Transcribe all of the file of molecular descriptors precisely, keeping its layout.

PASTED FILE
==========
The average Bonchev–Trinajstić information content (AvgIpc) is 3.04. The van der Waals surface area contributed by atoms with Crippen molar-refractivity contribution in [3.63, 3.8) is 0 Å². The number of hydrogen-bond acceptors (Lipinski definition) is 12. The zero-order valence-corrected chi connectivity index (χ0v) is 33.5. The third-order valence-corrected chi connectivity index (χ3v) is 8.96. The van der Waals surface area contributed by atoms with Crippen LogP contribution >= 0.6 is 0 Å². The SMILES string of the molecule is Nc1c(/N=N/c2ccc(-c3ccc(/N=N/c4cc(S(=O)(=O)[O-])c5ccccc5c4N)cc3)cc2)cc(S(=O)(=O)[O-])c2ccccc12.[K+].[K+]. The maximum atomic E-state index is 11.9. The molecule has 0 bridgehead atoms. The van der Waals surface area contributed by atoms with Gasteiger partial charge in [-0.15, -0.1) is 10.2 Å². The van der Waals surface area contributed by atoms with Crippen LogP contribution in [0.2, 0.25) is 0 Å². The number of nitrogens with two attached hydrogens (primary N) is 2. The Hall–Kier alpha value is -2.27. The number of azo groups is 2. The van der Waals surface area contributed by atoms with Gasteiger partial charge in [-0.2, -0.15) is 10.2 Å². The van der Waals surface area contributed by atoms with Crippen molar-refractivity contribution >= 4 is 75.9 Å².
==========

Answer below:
The average Bonchev–Trinajstić information content (AvgIpc) is 3.04. The van der Waals surface area contributed by atoms with Crippen molar-refractivity contribution in [3.63, 3.8) is 0 Å². The number of hydrogen-bond acceptors (Lipinski definition) is 12. The zero-order valence-corrected chi connectivity index (χ0v) is 33.5. The third-order valence-corrected chi connectivity index (χ3v) is 8.96. The van der Waals surface area contributed by atoms with Crippen LogP contribution >= 0.6 is 0 Å². The SMILES string of the molecule is Nc1c(/N=N/c2ccc(-c3ccc(/N=N/c4cc(S(=O)(=O)[O-])c5ccccc5c4N)cc3)cc2)cc(S(=O)(=O)[O-])c2ccccc12.[K+].[K+]. The maximum atomic E-state index is 11.9. The molecule has 0 bridgehead atoms. The van der Waals surface area contributed by atoms with Gasteiger partial charge in [-0.15, -0.1) is 10.2 Å². The van der Waals surface area contributed by atoms with Crippen LogP contribution in [0.2, 0.25) is 0 Å². The number of nitrogens with two attached hydrogens (primary N) is 2. The Hall–Kier alpha value is -2.27. The number of azo groups is 2. The van der Waals surface area contributed by atoms with Gasteiger partial charge in [-0.2, -0.15) is 10.2 Å². The van der Waals surface area contributed by atoms with Crippen molar-refractivity contribution >= 4 is 75.9 Å².